Diagnosed as moderate COPD

After a chest infection GP said my spirometry reading was low and I said it was always like that he said I shoul book an asthma review when well.

I went as I struggle to run or climb very steep inclines without getting out of breath but I can cycle for miles and walk 5 miles a day. So I went as thought I would get exercises etc so that I could do some running.

After tests diagnosed with moderate COPD !

I am 57 and have not smoked since I was 25 and rarely get a cold and never cough. I did have asthma as a child and use Fostair which is great and really helps when I do get breathless on strenuous exercising.

I am going to ask for a second opinion as Find this unbelievable

13 Replies

  • Hi why is it unbelievable? I know you packed in smoking many years ago but you can still get copd later which it is very common. Even a few people get it without ever having smoked as well. Walking on the flat is much less problematic for us copders than walking uphill and we all struggle with hills and stairs.

    You say you have been diagnosed as moderate? Do you know your lung function? I had asthma before being diagnosed with copd and a low peak flow reading is a dead giveaway.

    I hope it is a mistake as it can be very hard to distinguish between asthma and copd and if you were diagnosed as mild it could well be, but as moderate I doubt it.

    The damage done is irreversible and it is a chronic condition, but you sound very fit and as you don't smoke and if you eat a healthy diet there is no reason why you shouldn't be able to hold it steady for a long time. You need to take any meds you have been prescribed.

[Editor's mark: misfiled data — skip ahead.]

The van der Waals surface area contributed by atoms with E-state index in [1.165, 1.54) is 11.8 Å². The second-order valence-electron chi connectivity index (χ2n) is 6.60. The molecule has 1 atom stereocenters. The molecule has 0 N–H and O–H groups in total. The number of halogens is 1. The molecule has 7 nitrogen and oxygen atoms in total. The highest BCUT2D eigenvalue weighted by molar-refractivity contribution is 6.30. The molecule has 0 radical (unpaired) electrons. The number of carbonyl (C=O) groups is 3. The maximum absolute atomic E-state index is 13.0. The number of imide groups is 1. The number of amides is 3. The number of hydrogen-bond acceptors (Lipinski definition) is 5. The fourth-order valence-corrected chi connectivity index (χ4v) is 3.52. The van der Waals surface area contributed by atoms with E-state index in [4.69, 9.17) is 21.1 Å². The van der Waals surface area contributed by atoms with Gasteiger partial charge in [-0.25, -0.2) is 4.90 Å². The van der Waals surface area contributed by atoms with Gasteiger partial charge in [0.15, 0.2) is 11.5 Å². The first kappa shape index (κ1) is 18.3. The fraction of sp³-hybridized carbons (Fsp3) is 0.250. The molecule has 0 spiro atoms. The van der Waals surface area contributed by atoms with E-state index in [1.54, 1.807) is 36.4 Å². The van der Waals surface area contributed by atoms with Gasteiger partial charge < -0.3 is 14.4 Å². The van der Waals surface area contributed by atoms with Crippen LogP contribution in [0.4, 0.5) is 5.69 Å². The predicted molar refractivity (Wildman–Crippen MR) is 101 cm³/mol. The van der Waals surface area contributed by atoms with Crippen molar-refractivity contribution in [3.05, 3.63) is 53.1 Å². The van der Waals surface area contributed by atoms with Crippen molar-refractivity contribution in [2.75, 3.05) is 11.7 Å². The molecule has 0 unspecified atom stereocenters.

Stay with us here because between us we are a font of knowledge and you will get all the advice and support you need. x

  • I agree. COPD seems unlikely with your history. But I am not a doctor. There are other conditions that would fit your symptoms and test results. Was this diagnosis from your GP or a consultant? Where are you going for your second opinion?

    And welcome to this forum.

    It is brilliant, friendly, funny and supportive.

    K xx

  • P.S. GPs can be too quick to diagnose COPD as it is cheaper for them not to refer and it is very common.


  • Hi Annyalla and welcome.

    There are quite a lot of people on here, who like you, had stopped smoking years before diagnosis.

    Leonard Nimoy, aka, Spock, had stopped smoking in his 50's and was diagnosed in his 80's.

    It's a puzzle but, it seems likely that it is already present at the time of stopping smoking and the stopping halts or slows it right down.

    Your bound to be shocked and disbelieving given you stopped so young, crikey, I was in shock, and I still smoked!!! I'm moderate too.

    You can ask for more tests or just wait until your next scheduled Spiro.

    Your obviously very fit and that's brilliant. The meds will help you continue to keep on top of it.

    Stick around, it's a great forum for information, support and a laugh. xx

  • Having asthma as a child may have something to do with it..........by the time i found out what was really going on with me i have very sever COPD and i was asked all the time if i had suffered from anything as a child..........i wish my gp had taken the effort to tell me what was going on a long time ago x